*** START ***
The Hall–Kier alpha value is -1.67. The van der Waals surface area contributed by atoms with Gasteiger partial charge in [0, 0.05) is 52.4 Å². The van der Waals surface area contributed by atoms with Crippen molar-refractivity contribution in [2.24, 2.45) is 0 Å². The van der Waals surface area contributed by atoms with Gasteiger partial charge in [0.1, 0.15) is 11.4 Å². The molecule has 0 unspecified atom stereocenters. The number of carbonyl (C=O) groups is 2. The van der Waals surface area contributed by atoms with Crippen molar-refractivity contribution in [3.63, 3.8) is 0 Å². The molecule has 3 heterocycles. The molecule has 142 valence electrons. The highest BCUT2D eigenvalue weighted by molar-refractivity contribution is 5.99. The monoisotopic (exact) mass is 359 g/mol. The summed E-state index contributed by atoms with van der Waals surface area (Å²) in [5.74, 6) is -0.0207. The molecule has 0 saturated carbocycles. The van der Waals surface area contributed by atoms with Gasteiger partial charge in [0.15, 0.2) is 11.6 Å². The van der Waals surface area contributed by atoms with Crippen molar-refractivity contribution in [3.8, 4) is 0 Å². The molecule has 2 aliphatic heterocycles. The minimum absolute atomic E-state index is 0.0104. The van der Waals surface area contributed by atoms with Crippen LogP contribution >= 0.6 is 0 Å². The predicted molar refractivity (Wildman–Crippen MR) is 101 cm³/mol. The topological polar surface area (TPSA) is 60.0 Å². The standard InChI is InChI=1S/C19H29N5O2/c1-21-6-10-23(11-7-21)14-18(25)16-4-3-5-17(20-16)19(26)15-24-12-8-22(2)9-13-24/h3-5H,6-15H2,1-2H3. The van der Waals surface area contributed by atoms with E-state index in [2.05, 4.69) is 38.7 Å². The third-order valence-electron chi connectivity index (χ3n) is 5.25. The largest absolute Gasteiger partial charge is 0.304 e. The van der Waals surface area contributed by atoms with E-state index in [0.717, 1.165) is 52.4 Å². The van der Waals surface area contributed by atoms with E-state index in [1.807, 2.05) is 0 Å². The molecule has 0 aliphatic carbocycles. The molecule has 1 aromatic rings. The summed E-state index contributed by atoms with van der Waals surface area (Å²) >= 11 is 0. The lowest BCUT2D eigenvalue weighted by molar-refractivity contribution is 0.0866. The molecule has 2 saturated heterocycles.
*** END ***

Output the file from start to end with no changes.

The Hall–Kier alpha value is -1.67. The van der Waals surface area contributed by atoms with Gasteiger partial charge in [0, 0.05) is 52.4 Å². The van der Waals surface area contributed by atoms with Crippen molar-refractivity contribution in [2.24, 2.45) is 0 Å². The van der Waals surface area contributed by atoms with Gasteiger partial charge in [0.1, 0.15) is 11.4 Å². The molecule has 0 unspecified atom stereocenters. The number of carbonyl (C=O) groups is 2. The van der Waals surface area contributed by atoms with Crippen molar-refractivity contribution in [3.63, 3.8) is 0 Å². The molecule has 3 heterocycles. The molecule has 142 valence electrons. The highest BCUT2D eigenvalue weighted by molar-refractivity contribution is 5.99. The monoisotopic (exact) mass is 359 g/mol. The summed E-state index contributed by atoms with van der Waals surface area (Å²) in [5.74, 6) is -0.0207. The molecule has 0 saturated carbocycles. The van der Waals surface area contributed by atoms with Gasteiger partial charge in [0.15, 0.2) is 11.6 Å². The van der Waals surface area contributed by atoms with Crippen molar-refractivity contribution in [3.8, 4) is 0 Å². The molecule has 2 aliphatic heterocycles. The minimum absolute atomic E-state index is 0.0104. The van der Waals surface area contributed by atoms with Crippen LogP contribution >= 0.6 is 0 Å². The predicted molar refractivity (Wildman–Crippen MR) is 101 cm³/mol. The topological polar surface area (TPSA) is 60.0 Å². The standard InChI is InChI=1S/C19H29N5O2/c1-21-6-10-23(11-7-21)14-18(25)16-4-3-5-17(20-16)19(26)15-24-12-8-22(2)9-13-24/h3-5H,6-15H2,1-2H3. The van der Waals surface area contributed by atoms with E-state index in [2.05, 4.69) is 38.7 Å². The third-order valence-electron chi connectivity index (χ3n) is 5.25. The largest absolute Gasteiger partial charge is 0.304 e. The van der Waals surface area contributed by atoms with E-state index in [0.717, 1.165) is 52.4 Å². The van der Waals surface area contributed by atoms with E-state index in [1.807, 2.05) is 0 Å². The molecule has 0 aliphatic carbocycles. The molecule has 1 aromatic rings. The summed E-state index contributed by atoms with van der Waals surface area (Å²) >= 11 is 0. The lowest BCUT2D eigenvalue weighted by molar-refractivity contribution is 0.0866. The molecule has 2 saturated heterocycles.